The Health Care sector has many diverse industries; it can be broadly split into two groups:
- Pharmaceuticals, Biotechnology & Life Sciences. The group includes firms in the discovery, development, manufacturing, and distribution of prescription drugs; it also includes firms supporting the drug discovery process, as well as those that serve firms outside the health care business by testing the quality of food, water, air, and metals.
- Health Care Equipment & Services. The group includes medical equipment makers, health insurance firms, pharmacy benefit managers, hospitals, and technology firms.
- The sector is less economically sensitive and less volatile than the broad market, i.e. “elasticity” and low beta.
- It deals with heavy government involvement, thus understanding the role of government and potential policy changes is vital.
- It has a large, global market – everyone everywhere consumes some amount of health care.
- It is mostly characterized by big cap, growth companies – growth companies in nature, due to innovation, favorable demographics, and inelastic demand help drive profits and valuations.
- It is dominated by U.S. firms, largely because it’s the world’s largest market and known to have the most innovative health care sources.
- Health care expenses are shared between the government, insurance firms, and individuals; the private industry, i.e., insurance companies and individuals, pays for more than half of all health costs.
Demand Drivers of the Health Care Sector
- Imperfect information. Health care is usually paid for or subsidized by a third party, it feels cheap or even free, even when it’s not, which can lead to almost unlimited demand.
- Asymmetric information. Due to lack of transparency, health care is unique in that providers have far more knowledge than their customers about products and pricing.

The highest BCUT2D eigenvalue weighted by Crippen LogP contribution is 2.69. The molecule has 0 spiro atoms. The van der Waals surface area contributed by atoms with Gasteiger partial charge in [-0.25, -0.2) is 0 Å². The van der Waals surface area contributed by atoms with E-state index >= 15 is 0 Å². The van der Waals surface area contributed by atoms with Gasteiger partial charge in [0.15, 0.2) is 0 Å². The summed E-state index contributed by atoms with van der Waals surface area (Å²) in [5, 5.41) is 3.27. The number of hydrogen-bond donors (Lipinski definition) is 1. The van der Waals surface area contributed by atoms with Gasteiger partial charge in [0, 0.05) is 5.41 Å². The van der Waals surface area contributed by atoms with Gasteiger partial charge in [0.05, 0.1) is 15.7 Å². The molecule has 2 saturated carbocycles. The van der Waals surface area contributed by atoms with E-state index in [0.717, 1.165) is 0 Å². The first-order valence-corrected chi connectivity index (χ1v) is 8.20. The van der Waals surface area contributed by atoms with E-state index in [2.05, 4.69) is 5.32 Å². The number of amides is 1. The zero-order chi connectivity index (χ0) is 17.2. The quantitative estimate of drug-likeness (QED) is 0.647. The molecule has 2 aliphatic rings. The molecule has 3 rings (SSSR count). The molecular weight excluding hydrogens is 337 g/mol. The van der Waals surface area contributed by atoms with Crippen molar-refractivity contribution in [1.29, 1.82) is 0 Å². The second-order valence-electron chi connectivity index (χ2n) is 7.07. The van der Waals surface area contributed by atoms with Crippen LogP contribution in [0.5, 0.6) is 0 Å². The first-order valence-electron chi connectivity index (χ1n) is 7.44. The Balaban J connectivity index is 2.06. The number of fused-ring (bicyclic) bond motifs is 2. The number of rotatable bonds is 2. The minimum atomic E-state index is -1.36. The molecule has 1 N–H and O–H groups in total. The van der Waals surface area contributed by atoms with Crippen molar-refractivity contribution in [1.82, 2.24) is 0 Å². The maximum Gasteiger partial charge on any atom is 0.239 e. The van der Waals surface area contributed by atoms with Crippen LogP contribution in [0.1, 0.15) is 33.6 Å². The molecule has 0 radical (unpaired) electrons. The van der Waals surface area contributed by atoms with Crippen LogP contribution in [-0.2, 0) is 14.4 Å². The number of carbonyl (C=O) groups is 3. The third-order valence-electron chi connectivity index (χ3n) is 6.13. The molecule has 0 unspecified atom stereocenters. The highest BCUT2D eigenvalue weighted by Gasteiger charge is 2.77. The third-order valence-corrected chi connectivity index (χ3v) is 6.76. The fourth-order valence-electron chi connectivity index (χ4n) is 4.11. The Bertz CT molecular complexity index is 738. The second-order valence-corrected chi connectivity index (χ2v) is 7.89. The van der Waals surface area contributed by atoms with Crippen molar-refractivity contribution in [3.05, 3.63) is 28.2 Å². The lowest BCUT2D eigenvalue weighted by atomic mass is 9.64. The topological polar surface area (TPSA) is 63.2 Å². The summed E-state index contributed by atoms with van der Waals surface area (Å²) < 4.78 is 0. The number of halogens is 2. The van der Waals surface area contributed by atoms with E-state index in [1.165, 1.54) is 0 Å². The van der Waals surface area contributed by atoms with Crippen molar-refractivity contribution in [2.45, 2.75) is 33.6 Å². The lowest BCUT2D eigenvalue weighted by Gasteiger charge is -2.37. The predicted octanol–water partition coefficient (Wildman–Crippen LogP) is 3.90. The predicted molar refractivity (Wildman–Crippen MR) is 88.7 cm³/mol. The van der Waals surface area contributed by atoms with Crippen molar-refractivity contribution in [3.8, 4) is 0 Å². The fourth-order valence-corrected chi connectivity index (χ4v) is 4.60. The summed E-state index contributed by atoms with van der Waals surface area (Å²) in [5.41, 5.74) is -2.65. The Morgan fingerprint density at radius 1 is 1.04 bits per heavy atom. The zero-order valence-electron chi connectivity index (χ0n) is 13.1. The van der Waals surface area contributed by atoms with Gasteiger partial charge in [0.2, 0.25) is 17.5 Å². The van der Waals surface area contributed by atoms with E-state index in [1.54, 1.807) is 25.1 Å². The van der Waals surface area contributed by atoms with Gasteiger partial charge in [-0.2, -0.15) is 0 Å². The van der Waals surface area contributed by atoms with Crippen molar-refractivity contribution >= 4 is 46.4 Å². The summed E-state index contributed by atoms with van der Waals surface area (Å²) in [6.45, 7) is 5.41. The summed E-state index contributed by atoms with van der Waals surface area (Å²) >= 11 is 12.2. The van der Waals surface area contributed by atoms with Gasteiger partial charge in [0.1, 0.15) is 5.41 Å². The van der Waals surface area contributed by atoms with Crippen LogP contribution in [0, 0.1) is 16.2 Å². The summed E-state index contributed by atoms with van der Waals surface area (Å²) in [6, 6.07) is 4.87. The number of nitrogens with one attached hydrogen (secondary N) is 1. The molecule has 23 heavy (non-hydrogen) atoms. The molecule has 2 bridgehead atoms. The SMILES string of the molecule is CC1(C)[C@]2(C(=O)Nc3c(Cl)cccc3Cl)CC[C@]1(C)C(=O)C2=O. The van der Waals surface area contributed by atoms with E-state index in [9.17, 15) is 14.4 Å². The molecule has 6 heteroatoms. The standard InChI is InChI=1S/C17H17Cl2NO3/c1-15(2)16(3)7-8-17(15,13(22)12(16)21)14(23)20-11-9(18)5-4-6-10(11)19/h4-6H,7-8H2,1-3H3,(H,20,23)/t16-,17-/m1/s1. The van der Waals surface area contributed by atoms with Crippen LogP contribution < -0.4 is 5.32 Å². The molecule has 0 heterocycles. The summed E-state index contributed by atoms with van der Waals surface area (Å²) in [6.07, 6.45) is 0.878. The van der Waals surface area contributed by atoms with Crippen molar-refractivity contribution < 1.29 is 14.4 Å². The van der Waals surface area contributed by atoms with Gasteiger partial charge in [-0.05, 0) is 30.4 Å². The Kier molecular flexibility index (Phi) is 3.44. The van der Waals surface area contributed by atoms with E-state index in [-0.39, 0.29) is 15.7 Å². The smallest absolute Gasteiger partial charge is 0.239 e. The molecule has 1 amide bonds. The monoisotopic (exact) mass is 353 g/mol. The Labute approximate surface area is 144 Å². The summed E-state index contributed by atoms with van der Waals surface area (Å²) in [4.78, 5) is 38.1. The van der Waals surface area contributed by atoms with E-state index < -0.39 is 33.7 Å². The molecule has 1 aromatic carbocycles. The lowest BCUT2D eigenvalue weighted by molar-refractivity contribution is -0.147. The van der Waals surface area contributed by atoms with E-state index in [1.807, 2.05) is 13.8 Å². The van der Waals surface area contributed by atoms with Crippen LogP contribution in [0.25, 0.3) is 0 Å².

- Preventable diseases are large drivers of health costs.
- Defensive medicine. Doctors are frequent targets of litigation, even very good doctors. To avoid excessive lawsuits, doctors resort to excessive tests or procedures, which can be costly.
- External demand for the U.S. The U.S. private Health Care market subsidizes the rest of world; governments force private firms to accept price caps, so the private sector must overcharge U.S. patients where a freer market exists in order to recoup slimmer margins or suffer outright losses from selling into nations with price caps.
Health Care Systems by Major Countries
- Japan mandates universal health care coverage for all residents, mostly through employer-provided insurance plans. Public insurance funding comes from an approximately 8 percent payroll tax. The government determines a standardized reimbursement schedule on a fee-for-service basis.
- Germany operates Europe’s oldest universal health care system in which virtually every is required to have health insurance. Germany’s health care system is not government run and operated, though it is heavily government subsidized. Germans receive coverage either via “sickness funds” or “private insurance.”
- France also has a universal health care system. The World Health Organization (WHO) ranks it the No.1 health care system in the world, however, budget deficits are a major concern, which limits advancements in capital technology, increases co-pays, and reduces reimbursement coverage and rates. Coverage and reimbursement rates for hospitals and private practice doctors are negotiated between the insurance funds and unions representing the health care community.